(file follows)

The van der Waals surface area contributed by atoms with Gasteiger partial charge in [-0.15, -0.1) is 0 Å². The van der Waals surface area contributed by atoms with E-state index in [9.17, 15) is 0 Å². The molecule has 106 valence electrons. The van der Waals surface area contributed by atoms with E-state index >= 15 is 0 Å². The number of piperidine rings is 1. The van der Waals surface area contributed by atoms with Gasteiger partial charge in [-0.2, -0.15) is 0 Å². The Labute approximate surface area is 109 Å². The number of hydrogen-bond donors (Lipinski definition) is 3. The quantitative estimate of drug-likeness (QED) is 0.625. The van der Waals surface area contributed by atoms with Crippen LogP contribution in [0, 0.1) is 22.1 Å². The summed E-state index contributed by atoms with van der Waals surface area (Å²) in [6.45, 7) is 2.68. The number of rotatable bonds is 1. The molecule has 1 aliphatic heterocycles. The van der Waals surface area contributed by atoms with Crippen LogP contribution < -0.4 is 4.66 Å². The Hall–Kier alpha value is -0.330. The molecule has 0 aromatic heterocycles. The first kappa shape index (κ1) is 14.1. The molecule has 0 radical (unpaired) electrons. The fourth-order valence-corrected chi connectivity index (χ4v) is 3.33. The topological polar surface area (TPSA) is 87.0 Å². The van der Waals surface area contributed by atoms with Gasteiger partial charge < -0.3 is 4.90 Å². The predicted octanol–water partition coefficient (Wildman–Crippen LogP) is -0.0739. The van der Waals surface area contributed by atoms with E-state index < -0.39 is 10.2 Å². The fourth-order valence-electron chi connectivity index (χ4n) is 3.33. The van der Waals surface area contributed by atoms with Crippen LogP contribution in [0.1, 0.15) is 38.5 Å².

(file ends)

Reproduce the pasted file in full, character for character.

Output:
The van der Waals surface area contributed by atoms with Gasteiger partial charge in [-0.15, -0.1) is 0 Å². The van der Waals surface area contributed by atoms with E-state index in [9.17, 15) is 0 Å². The molecule has 106 valence electrons. The van der Waals surface area contributed by atoms with E-state index >= 15 is 0 Å². The number of piperidine rings is 1. The van der Waals surface area contributed by atoms with Gasteiger partial charge in [-0.2, -0.15) is 0 Å². The Labute approximate surface area is 109 Å². The number of hydrogen-bond donors (Lipinski definition) is 3. The quantitative estimate of drug-likeness (QED) is 0.625. The van der Waals surface area contributed by atoms with Crippen LogP contribution in [0, 0.1) is 22.1 Å². The summed E-state index contributed by atoms with van der Waals surface area (Å²) in [6.45, 7) is 2.68. The number of rotatable bonds is 1. The molecule has 1 aliphatic heterocycles. The van der Waals surface area contributed by atoms with Crippen LogP contribution < -0.4 is 4.66 Å². The Hall–Kier alpha value is -0.330. The molecule has 0 aromatic heterocycles. The first kappa shape index (κ1) is 14.1. The molecule has 0 radical (unpaired) electrons. The fourth-order valence-corrected chi connectivity index (χ4v) is 3.33. The topological polar surface area (TPSA) is 87.0 Å². The van der Waals surface area contributed by atoms with Gasteiger partial charge < -0.3 is 4.90 Å². The predicted octanol–water partition coefficient (Wildman–Crippen LogP) is -0.0739. The van der Waals surface area contributed by atoms with E-state index < -0.39 is 10.2 Å². The fourth-order valence-electron chi connectivity index (χ4n) is 3.33. The van der Waals surface area contributed by atoms with Crippen LogP contribution in [0.1, 0.15) is 38.5 Å².